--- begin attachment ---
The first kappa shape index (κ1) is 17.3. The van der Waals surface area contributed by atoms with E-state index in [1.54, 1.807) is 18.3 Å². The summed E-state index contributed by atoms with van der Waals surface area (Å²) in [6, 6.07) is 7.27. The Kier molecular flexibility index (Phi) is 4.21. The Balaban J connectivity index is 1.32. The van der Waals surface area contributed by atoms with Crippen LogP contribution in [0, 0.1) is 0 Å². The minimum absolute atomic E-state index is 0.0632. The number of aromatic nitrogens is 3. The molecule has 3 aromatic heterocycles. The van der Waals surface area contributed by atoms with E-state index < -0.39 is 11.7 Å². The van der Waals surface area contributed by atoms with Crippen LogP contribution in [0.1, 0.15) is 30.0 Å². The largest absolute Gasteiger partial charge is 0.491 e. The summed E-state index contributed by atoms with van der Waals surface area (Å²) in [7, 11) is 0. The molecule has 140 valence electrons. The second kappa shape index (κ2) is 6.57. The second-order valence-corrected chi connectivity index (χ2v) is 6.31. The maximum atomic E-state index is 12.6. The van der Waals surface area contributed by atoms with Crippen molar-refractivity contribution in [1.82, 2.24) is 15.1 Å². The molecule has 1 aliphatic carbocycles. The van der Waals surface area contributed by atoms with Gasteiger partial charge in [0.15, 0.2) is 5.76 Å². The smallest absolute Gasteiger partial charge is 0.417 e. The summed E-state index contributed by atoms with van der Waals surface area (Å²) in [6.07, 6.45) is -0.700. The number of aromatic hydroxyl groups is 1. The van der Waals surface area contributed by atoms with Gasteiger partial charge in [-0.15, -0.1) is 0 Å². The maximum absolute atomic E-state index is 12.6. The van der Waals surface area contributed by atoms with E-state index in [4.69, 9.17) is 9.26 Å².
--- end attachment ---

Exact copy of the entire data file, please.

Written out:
The first kappa shape index (κ1) is 17.3. The van der Waals surface area contributed by atoms with E-state index in [1.54, 1.807) is 18.3 Å². The summed E-state index contributed by atoms with van der Waals surface area (Å²) in [6, 6.07) is 7.27. The Kier molecular flexibility index (Phi) is 4.21. The Balaban J connectivity index is 1.32. The van der Waals surface area contributed by atoms with Crippen LogP contribution in [0, 0.1) is 0 Å². The minimum absolute atomic E-state index is 0.0632. The number of aromatic nitrogens is 3. The molecule has 3 aromatic heterocycles. The van der Waals surface area contributed by atoms with E-state index < -0.39 is 11.7 Å². The van der Waals surface area contributed by atoms with Crippen LogP contribution in [0.1, 0.15) is 30.0 Å². The largest absolute Gasteiger partial charge is 0.491 e. The summed E-state index contributed by atoms with van der Waals surface area (Å²) in [7, 11) is 0. The molecule has 140 valence electrons. The second kappa shape index (κ2) is 6.57. The second-order valence-corrected chi connectivity index (χ2v) is 6.31. The maximum atomic E-state index is 12.6. The van der Waals surface area contributed by atoms with Crippen molar-refractivity contribution in [1.82, 2.24) is 15.1 Å². The molecule has 1 aliphatic carbocycles. The van der Waals surface area contributed by atoms with Gasteiger partial charge in [0.15, 0.2) is 5.76 Å². The smallest absolute Gasteiger partial charge is 0.417 e. The summed E-state index contributed by atoms with van der Waals surface area (Å²) in [6.07, 6.45) is -0.700. The number of aromatic hydroxyl groups is 1. The van der Waals surface area contributed by atoms with Gasteiger partial charge in [-0.15, -0.1) is 0 Å². The maximum absolute atomic E-state index is 12.6. The van der Waals surface area contributed by atoms with E-state index in [4.69, 9.17) is 9.26 Å².